A Mercy rural health care pilot project with a doctor in Booneville is making a difference in Paris, Waldron and Fort Smith.

Mercy Health System recently expanded Dr. Syed Hamid’s practice to allow him to serve as an admitting physician at the Mercy hospitals in Paris and Waldron. In turn, the move has relieved some pressure from Mercy Hospital Fort Smith’s emergency department.

“Part of the problem was that we had different levels of service at all three hospitals,” Steve Gebhart, vice president of operations for Mercy Clinic Fort Smith, said in a news release.

Allowing Hamid to serve as an admitting physician at Mercy's critical access hospitals in Paris and Waldron is expected to continue to increase the rural hospitals’ inpatient stays, making those hospitals more efficient and cost-effective, Gebhart added. Waldron and Paris are two rural communities where Mercy operates critical access hospitals. Each one is about a half-hour’s drive from Mercy Hospital Booneville.

Patients taken to the Waldron or Paris hospitals often were transferred to Mercy Hospital Fort Smith. Knowing this, EMS personnel sometimes would skip the rural hospital and take the patient straight to Fort Smith, Gebhart said. This increased patient transfer time and, at times, would stress Mercy Hospital Fort Smith’s already busy emergency department.

The pilot project sought to test how an admitting physician who would do rounds as a hospitalist would affect care in the two communities.

Patients generally want to stay closer to home if they’re not in a life-threatening situation, Hamid said. Even if they do require hospitalization in Fort Smith, often they can be transferred to continue recovery at a critical access hospital nearer their home.

According to Hamid, the pilot project has increased inpatient stays at Booneville, Paris and Waldron and made all three hospitals better able to handle acute cases.

“We have more continuity and a standardized level of care more similar to Mercy Hospital Fort Smith,” the doctor added. “I feel that most of the patients we admit are happier. We are able to give them more time and better care.”

Gebhart said he expects the program will continue to increase the rural hospitals’ inpatient stays, making those hospitals “more efficient and cost-effective.”

Hamid’s travel time will begin to lessen with the addition of nurse practitioners and telemedicine to the program. The first step will be adding a telemedicine cart at Mercy Hospital Paris, which will connect patients there with doctors who can “see” them virtually through the use of a secure video connection, highly sensitive cameras and real-time vital signs. That will enable Mercy to offer more services at the rural hospitals, including specialist care.

The doctor’s story

Back in 2005, Hamid only planned to work in Booneville for a few years and then move on, probably to an urban area. But he says he found that he loved practicing medicine in a rural setting and has spent most of the last dozen years as an emergency room physician and hospitalist in the Logan County seat of Booneville.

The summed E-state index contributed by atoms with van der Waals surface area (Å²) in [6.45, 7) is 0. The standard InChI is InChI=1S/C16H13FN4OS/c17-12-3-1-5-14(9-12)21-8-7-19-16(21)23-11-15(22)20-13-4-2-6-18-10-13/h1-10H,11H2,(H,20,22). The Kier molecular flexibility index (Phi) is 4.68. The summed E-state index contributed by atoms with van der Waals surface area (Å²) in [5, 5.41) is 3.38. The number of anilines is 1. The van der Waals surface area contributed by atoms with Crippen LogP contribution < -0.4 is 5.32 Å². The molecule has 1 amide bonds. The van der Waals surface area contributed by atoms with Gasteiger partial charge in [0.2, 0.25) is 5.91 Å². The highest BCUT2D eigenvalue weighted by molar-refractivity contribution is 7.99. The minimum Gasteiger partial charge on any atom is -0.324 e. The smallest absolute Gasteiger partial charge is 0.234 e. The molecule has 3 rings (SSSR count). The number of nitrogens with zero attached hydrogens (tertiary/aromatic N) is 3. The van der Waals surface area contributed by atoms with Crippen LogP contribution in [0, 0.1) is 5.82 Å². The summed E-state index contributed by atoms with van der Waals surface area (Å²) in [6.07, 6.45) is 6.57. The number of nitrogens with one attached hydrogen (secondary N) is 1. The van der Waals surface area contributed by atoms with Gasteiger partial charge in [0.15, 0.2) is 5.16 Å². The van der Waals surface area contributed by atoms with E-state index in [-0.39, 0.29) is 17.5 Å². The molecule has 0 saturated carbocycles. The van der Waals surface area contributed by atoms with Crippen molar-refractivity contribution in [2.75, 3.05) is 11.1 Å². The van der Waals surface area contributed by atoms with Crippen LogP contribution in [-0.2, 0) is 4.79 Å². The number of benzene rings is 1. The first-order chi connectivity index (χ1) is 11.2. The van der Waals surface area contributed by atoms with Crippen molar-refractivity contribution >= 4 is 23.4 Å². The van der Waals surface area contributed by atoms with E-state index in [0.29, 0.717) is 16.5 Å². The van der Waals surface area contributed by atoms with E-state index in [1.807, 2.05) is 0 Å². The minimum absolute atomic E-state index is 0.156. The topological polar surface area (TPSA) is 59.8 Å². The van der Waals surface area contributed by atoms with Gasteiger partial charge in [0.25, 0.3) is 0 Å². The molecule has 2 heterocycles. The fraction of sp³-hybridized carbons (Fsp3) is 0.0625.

Hamid earned his medical degree from Dow Medical College in Karachi, Pakistan. He completed one year of residency in pathology at Quillen College of Medicine at East Tennessee State University followed by residency in internal medicine at Mount Sinai School of Medicine New York. He was the chief medical resident.

Hamid comes from a family deep in practicing physicians, including his brother, sister and sister-in-law. His wife, Dr. Tabasum Imran, is the medical director at the University of Arkansas for Medical Science’s Area Health Education Center (AHEC) in Fort Smith. The couple lives in Fort Smith with their two children.

Rural access

Teresa Williams, regional administrator for Mercy’s critical access hospitals, said Hamid works each day at each of the critical access hospitals, starting wherever he has a patient with the highest level of need. Mercy’s comprehensive electronic medical records make it possible for him to view charts remotely and decide where he’s needed first, Williams added.

“He has made such a huge impact on all of the facilities and it’s making a big difference in those communities,” Williams said. “Access to care is so important in the rural areas. It’s better for patients and better for families if patients can stay close to home when they need medical care.”

Ryan Gehrig, president of Mercy Hospital Fort Smith, said a big reason behind the success of the pilot is Hamid’s “depth of experience and compassion for patients.”

Hamid’s tenure as an ER/hospitalist dates to 2005 when he first joined Booneville Community Hospital. After a merger, Mercy began its operations in Booneville in 2013.

“We appreciate Dr. Hamid’s willingness to take on responsibilities for patients at two additional hospitals,” Gehrig said. “His commitment has made it easier for Mercy patients to get medical care they need closer to home, and plans are in motion to expand upon this delivery model.”

Williams concurred, saying she no longer thinks of the program as a pilot because of its immediate success and Hamid’s dedication.

“Above all, he is patient-driven. At the end of the day, it’s all about patient care to him,” Williams said.